Glasgow (Townhead)

Location type


Name and dates

Glasgow (Townhead) (1831-1849)

Opened on the Garnkirk and Glasgow Railway.


This was an early passenger terminus in Glasgow opened in 1831. Known variously as
- Glebe Street
- Glasgow (Townhead)
- St Rollox [1st]
It was simply the Glasgow terminus of the line when opened, the first Glasgow station.

This was the west terminus of the Garnkirk and Glasgow Railway which ran east to the Monklands, meeting the Monkland and Kirkintilloch Railway at its Gartsherrie [M and K] station. Many passengers, in the early days, were day trippers from Glasgow to the Gartsherrie Inn. An arrangement was made to continue the journey via the M&K and a short portion of the Ballochney Railway to Airdrie [Leaend] - the carriage being horse drawn. (Later trains could continue to locations such as Kipps, Slamannan, Coatbridge [NB] and Motherwell Junction). The terminus was by a bend in the 'Cut of Junction' linking the Forth and Clyde Canal and Monkland Canal. Townhead Basin, not far away to the east, had been the starting place for passenger boats to Coatbridge and Airdrie via the Monkland Canal.

In 1840 Francis Whishaw described the terminus

At the St Rollox depot there are several lines of way the buildings for the repairs of the locomotive engines and for the carriages & c are here situate and there is a small booking office and passenger hall or what in England is better known as a waiting room.

A reasonable guess might be that the terminus was at Glebe Street with lines continuing a short distance over the road to reach the canal at Glasgow Field, St Rollox Depot. The chemical works did not extend quite as far west as Glebe Street at the time, (muriatic and sulphuric acid sections were added by Glebe Street later).

Initially passengers paid on leaving the station. From March 1837 a booking office opened.

Astonishingly it was to this primitive terminus that the trains from England, via the brand new Caledonian Railway, ran between 15 February 1848 and 1 June 1849 when South Side [CR] took the traffic with the opening of the Clydesdale Junction Railway. In preparation the Garnkirk and Glasgow line was re-gauged in 1847.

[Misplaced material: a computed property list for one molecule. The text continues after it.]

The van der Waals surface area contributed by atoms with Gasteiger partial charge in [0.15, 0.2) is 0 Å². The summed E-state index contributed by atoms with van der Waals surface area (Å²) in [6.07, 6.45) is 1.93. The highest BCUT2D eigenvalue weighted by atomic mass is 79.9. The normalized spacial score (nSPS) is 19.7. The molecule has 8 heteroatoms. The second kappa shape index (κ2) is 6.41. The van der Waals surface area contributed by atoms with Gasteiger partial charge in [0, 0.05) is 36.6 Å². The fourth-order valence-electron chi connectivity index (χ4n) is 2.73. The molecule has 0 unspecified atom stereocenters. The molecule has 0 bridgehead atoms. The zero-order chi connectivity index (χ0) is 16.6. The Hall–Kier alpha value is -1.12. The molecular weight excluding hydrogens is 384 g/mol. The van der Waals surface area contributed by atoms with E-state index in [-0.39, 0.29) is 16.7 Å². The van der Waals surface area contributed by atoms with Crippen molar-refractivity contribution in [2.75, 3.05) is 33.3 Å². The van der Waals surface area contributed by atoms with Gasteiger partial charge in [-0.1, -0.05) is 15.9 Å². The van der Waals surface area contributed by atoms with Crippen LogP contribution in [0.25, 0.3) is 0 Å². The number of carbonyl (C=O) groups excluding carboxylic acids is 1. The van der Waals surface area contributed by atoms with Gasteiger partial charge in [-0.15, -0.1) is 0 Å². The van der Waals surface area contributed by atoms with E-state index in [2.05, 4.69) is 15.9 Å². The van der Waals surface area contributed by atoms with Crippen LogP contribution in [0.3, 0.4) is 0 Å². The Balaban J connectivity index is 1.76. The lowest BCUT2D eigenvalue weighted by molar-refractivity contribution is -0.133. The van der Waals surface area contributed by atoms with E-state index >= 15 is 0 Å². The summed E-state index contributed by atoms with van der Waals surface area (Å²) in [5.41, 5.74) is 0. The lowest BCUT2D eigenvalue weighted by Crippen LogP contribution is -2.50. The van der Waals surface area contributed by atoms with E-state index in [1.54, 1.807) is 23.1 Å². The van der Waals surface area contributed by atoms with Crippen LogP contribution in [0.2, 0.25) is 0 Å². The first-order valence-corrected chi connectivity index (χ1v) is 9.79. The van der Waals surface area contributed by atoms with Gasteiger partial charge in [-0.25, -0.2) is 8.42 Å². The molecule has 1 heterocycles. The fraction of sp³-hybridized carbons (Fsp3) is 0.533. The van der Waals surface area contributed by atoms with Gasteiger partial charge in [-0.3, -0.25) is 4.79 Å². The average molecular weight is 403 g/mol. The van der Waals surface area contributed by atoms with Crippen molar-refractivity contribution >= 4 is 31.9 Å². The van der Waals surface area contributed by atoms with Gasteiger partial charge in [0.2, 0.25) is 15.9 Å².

The station was known by several different names. Most likely it was known as the Glasgow terminus of the Garnkirk and Glasgow Railway during its short lifetime. Names associated with it include Glebe Street, Glasgow (Townhead) and St Rollox.

The location was by the Glebe Street level crossing near the St Rollox Chemical Works.

The site was distant from the city centre and it was replaced by Buchanan Street in 1849 (taking the traffic away from South Side [CR]) to make a more fitting terminus for the new Caledonian Railway. After this date the site was subsumed into the goods lines, particularly the coal yard at St Rollox Depot, at Townhead. The original terminus was wholly unsuited being on high ground above the city and located by a chemical works and canal coal depot (rather betraying the purpose of the line) the new terminus was closer into the city.

In the 1840s the goods sidings expanded west from the original terminus close to Glebe Street to reach as far as Canal Street. This led to a curve from the original NE-SE alignment to turn westwards parallel to the canal, serving a series of coal drops. The lines crossing over Glebe Street were essentially laid out as a form of marshalling yard for the new coal drops and nearby works. See the St Rollox Depot entry.

Broomhill Cottage, which appeared as a cottage from the north and a stone built two storey two road shed from the east, has been referred to as the booking office. However it has also been pointed out that on demolition the stone turned out to be stone sleepers. The building is to the north of, and aligned with, the 1840s goods yard extension. This location, the far side of the terminus from Glasgow, does not seem appropriate for a booking office. The upper floor may have been used by the goods agent for the enlarged goods facilities. It may not date from the opening, but it cannot be ruled out that it was associated with the station. As to the purpose of the lower level both engine shed and carriage shed have been mentioned. The cottage site is to the west of Pinkston Road. Glebe Street Works shed was on the east side.

Nothing remains today, the trackbed has been landscaped and, along with the Monkland Canal, partly covered by the M8 motorway. The station may have been on the west side of today's Pinkston Road.


Terminus station


Glebe Street St Rollox [1st]

External links

Canmore site record
NLS Collection OS map of 1892-1914
NLS Collection OS map of 1944-67

Chronology Dates

01/06/1831Garnkirk and Glasgow Railway
Glasgow (Townhead) and Gartgill (Gartsherrie) stations opened at either end of the line.
27/09/1831Garnkirk and Glasgow Railway
Glasgow (Townhead) to Gartgill (Gartsherrie) opened officially.
  /  /1842Cut of Junction
The portion of canal between St Rollox Depot/Glasgow (Townhead) (Garnkirk and Glasgow Railway) and Port Dundas Basin is improved by increasing the canal depth. This portion was originally only 4ft deep (depth of the Monkland Canal) which prohibited the larger coal boats of the Forth and Clyde Canal reaching St Rollox. The railway depot was rebuilt and enlarged in the 1840s.
15/02/1848Caledonian Railway
Beattock to Glasgow (Townhead) (via the Wishaw and Coltness Railway and the Glasgow, Garnkirk and Coatbridge Railway) and Edinburgh (Lothian Road) branch opened. The stations at Abington and Elvanfoot, on its main line, are used by the lead mines and villages at Leadhills and Wanlockhead.
01/11/1849Garnkirk and Glasgow Railway
Glasgow (Townhead) to Milton Junction closed to passengers.
24/07/1968Garnkirk and Glasgow Railway
Glasgow (Townhead) to Milton Junction closed.


The Monkland & Kirkintilloch and associated railways